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article imageBritish police to target illegal gamblers during London 2012

By Samuel Okocha     Jan 2, 2012 in Sports
The risk posed by foreign betting syndicates is making UK’s Olympic chiefs put together a special unit to help prevent illegal gambling syndicates from bribing athletes at the 2012 Summer Games.
According to Sky News, Sports Minister Hugh Robertson described foreign betting syndicates as a threat capable of soiling the reputation of London 2012 Olympics more than doping.
"That comes from illegal gambling syndicates in the Far East and on the Indian subcontinent that comes from the evidence of what we have already seen happening in this country with the incident at Lord's 18 months ago, " Mr. Robertson told Sky News. "There are the conditions there in the Olympics for this to thrive."
To check the activities of the gamblers, officers from the Metropolitan Police, Interpol and the Serious Organised Crime Agency are to make up the unit that will identify spot-fixers and stop them from approaching athletes.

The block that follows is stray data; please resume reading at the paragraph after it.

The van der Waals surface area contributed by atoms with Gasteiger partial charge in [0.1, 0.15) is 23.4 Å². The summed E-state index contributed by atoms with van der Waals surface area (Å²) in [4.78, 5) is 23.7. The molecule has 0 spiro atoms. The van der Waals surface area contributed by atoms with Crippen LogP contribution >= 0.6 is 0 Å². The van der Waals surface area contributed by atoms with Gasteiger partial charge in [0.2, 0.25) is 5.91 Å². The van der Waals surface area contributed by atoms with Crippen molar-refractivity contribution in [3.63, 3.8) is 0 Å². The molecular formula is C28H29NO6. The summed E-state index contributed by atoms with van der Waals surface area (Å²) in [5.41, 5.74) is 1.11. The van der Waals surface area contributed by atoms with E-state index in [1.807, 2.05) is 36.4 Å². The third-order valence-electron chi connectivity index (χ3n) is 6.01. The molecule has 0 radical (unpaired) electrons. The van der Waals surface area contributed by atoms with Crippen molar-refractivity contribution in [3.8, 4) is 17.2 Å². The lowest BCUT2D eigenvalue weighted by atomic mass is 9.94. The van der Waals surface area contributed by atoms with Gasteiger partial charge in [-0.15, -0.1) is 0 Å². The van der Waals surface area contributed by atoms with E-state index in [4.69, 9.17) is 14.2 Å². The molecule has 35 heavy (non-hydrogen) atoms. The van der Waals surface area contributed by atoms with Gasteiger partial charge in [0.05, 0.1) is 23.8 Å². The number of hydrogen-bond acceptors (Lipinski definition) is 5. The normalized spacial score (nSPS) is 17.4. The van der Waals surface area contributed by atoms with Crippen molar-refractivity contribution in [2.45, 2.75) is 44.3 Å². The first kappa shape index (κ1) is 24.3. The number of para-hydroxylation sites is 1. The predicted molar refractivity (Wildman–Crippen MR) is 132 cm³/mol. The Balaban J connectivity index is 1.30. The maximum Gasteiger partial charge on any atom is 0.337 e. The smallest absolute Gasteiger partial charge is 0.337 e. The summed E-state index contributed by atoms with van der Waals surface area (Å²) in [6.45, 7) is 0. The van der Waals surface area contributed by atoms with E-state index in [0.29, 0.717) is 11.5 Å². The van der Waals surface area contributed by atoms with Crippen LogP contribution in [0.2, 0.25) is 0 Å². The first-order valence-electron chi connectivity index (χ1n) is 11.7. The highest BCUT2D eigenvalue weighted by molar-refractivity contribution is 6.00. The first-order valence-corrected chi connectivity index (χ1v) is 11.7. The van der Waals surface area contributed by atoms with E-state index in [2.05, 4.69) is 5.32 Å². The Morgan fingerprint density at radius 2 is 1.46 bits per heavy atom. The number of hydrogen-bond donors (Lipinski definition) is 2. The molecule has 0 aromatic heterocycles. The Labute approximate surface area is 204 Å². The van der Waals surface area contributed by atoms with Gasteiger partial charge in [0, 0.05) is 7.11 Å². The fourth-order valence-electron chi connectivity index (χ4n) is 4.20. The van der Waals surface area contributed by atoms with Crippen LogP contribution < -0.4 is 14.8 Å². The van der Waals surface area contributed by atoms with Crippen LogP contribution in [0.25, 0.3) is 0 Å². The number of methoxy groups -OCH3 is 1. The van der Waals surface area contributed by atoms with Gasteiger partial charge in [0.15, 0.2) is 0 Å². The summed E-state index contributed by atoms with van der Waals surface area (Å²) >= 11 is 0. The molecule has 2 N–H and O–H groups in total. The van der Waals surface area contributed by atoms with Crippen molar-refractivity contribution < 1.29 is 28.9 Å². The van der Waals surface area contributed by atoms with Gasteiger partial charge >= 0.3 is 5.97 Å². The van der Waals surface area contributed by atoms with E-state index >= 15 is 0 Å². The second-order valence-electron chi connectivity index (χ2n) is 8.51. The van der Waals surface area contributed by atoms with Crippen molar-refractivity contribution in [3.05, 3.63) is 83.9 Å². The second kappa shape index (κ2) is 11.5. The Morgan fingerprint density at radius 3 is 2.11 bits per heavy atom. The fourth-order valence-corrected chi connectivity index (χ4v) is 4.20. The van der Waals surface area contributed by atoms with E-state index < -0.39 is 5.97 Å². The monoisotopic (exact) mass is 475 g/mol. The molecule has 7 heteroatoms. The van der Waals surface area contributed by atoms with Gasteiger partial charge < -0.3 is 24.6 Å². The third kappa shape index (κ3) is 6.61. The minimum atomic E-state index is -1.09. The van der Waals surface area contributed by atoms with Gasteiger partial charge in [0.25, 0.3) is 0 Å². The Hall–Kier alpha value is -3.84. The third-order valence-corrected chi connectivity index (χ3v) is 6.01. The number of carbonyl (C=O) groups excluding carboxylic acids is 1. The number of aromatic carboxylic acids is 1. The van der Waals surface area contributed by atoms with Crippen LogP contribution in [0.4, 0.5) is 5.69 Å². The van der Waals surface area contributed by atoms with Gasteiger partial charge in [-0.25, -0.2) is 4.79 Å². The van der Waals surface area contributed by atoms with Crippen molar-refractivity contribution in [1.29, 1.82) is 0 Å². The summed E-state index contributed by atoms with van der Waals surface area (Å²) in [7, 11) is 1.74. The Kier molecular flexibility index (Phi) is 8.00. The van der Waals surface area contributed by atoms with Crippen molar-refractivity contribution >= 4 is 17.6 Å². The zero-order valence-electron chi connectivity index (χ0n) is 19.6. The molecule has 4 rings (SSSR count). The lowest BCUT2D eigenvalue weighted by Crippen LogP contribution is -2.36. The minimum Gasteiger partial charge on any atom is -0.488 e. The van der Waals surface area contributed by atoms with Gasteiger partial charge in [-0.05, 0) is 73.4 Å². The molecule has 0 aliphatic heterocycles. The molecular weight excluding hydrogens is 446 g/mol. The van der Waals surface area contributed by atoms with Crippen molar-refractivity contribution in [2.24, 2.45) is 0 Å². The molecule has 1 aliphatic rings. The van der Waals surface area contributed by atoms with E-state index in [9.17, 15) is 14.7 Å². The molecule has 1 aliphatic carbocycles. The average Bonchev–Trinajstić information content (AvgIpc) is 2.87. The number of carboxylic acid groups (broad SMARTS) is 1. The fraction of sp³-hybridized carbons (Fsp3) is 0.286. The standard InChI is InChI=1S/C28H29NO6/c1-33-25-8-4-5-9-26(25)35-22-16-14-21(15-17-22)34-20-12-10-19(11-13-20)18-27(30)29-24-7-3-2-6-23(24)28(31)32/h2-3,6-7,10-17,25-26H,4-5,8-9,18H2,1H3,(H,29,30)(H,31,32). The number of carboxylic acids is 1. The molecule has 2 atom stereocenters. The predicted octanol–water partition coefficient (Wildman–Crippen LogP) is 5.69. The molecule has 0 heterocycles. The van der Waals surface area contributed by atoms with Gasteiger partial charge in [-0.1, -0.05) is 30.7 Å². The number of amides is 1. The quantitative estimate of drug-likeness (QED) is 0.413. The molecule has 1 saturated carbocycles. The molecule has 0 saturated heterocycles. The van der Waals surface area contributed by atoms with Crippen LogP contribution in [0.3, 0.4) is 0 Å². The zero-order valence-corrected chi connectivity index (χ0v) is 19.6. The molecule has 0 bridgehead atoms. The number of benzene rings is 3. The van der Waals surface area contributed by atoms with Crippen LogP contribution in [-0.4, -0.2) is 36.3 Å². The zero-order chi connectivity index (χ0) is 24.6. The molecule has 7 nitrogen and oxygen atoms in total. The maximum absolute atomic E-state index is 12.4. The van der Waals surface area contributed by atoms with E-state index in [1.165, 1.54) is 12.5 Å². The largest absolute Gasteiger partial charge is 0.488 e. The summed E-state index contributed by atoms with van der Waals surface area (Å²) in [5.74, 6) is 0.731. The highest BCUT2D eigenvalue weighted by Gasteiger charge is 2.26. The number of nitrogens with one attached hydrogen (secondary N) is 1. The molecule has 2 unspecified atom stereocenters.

They will also monitor betting patterns for any signs of suspicious activity.
"We're reasonably clear that we can police the UK end of it," Mr. Robertson told the BBC. "The much more difficult element is how you police illegal syndicates probably operating a long way away from these shores."
The International Olympic Committee has created a unit to watch the global gambling market for unusually large bets on particular events or competitors, reports the Daily Mail .
According to the BBC, three Pakistani cricketers were jailed in November for spot fixing during a 2010 Test match against England.
Spot betting is said to involve who gamblers stake money on the details of sporting encounters, such as the precise timing of the first throw-in during a football game.
More about London 2012 Olympics, illegal gambling syndicates, Hugh Robertson
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